Attorney General Jeff Sessions acknowledged Tuesday he was aware that Russian officials had tried to reach out to members of the Trump campaign but said he didn’t lie or commit perjury by not disclosing those attempts in previous testimony to Congress.
During a five-hour grilling before the House Judiciary Committee, Mr. Sessions also batted back accusations that he succumbed to political pressure by asking federal prosecutors to review a past FBI investigation of Russia’s purchase of uranium rights and connections to then-Secretary of State Hillary Clinton.
Mr. Sessions told lawmakers he had forgotten attending a March 2016 Trump campaign meeting in which foreign policy adviser George Papadopoulos had said he could help arrange a meeting between the campaign and Russian President Vladimir Putin. Mr. Sessions said he “had no recollection” of the meeting until it hit the news as part of a guilty plea Papadopoulos entered last month.
The attorney general, who was a top national security adviser to the campaign, said he “pushed back” against Papadopoulos’ suggestion for a meeting, but he did not recall the reactions of others who attended the meeting — including Mr. Trump.
“After reading his account, and to the best of my recollection, I believe that I wanted to make clear to him that he was not authorized to represent the campaign with the Russian government or any other foreign government, for that matter,” Mr. Sessions said, later adding that he was concerned Papadopoulos would go around “pretending to represent the Trump campaign.”
Democrats said the attorney general keeps changing his story when it comes to Russian contacts with the campaign.
“You testified under oath before the Senate Judiciary Committee in January, you subsequently corrected that testimony in a March 6 written submission and have been forced repeatedly to come back to the Senate and now the House to clarify,” said Rep. Hakeem S. Jeffries, New York Democrat.
Mr. Jeffries noted that, as a senator, Mr. Sessions voted in favor of removing then-President Bill Clinton from office after he was impeached on perjury charges and spoke about prosecuting a police officer who had lied in a deposition but later corrected his testimony.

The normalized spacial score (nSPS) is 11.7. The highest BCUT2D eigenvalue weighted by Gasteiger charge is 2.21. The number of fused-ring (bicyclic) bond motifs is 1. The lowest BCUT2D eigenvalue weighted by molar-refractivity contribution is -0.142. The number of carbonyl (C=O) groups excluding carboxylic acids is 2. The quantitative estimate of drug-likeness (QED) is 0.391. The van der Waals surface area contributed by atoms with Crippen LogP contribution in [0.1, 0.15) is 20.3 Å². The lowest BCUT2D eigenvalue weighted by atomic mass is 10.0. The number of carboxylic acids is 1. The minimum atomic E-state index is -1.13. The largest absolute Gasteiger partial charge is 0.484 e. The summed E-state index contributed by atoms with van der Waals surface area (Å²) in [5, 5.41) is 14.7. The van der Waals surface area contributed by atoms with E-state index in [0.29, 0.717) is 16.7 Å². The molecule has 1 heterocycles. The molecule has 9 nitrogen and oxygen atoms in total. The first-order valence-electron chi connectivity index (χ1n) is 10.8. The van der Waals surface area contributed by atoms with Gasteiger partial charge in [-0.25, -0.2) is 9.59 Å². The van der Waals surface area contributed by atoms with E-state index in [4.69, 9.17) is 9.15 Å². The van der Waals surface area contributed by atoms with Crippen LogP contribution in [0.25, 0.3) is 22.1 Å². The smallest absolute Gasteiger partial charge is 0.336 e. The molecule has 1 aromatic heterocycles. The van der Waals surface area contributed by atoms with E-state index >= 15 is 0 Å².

“Mr. Jeffries, nobody, not you or anyone else, should be prosecuted, not me, or accused of perjury for answering the questions the way I did in this hearing,” Mr. Sessions said. “I’ve always tried to answer the questions accurately.”
Mr. Sessions also defended his handling of a June 2016 trip that former Trump campaign foreign policy adviser Carter Page planned to take to Russia. Mr. Page has told Congress the trip was not related to the campaign and that he told Mr. Sessions about it in passing over dinner.
“No, I didn’t tell him not to go to Russia,” Mr. Sessions said Tuesday. “Am I supposed to stop him from taking a trip?”
Democrats pressed Mr. Sessions over the Justice Department’s announcement that prosecutors have been tasked with reviewing the department’s handling of matters involving Mrs. Clinton.
Rep. John Conyers Jr., Michigan Democrat, displayed a series of recent tweets from the president demanding an investigation into Russia’s 2010 purchase of uranium rights and donations to the Clinton Foundation while Mrs. Clinton led the State Department.
Republicans have questioned the deal, which was approved during the Obama administration and gave Russian companies control of about 20 percent of U.S. uranium deposits.
The deal was approved by the Committee on Foreign Investment in the U.S., which is made up of nine top government officials — including Mrs. Clinton at the time.
“I have not been improperly influenced and would not be improperly influenced,” Mr. Sessions said. “The president speaks his mind. He is bold and direct about what he says. We do our duty every day based on the facts.”
Mr. Sessions declined to say whether he is recused from investigations that involve Mrs. Clinton, saying it might reveal the existence of such a probe.
The attorney general previously recused himself from matters related to the 2016 presidential campaign. That left responsibility for those matters with Deputy Attorney General Rod Rosenstein, who appointed Special Counsel Robert Mueller to take over the investigation into Russian interference in the election.
Republicans wanted to know why Mr. Sessions hasn’t yet appointed a special counsel to probe the uranium deal and also to look into former FBI Director James B. Comey’s handling of the Clinton email investigation last year.
“What’s it going to take to get a special counsel?” Rep. Jim Jordan said, while trying to get Mr. Sessions to divulge information about how an anti-Trump dossier was used by the FBI or whether its author was paid by the U.S. government.
“It sure looks like the FBI was paying the author of that document, and it sure looks like a major political party was working with the federal government to turn an opposition research document into an intelligence document. To take that to the FISA court so that they can get a warrant to spy on Americans associated with President Trump’s campaign, that’s what it looks like,” said Mr. Jordan, Ohio Republican.
Mr. Sessions responded that his department had to study the facts and decide if they warranted a special counsel.
“I would say ‘looks like’ is not enough basis to appoint a special counsel,” Mr. Sessions responded.
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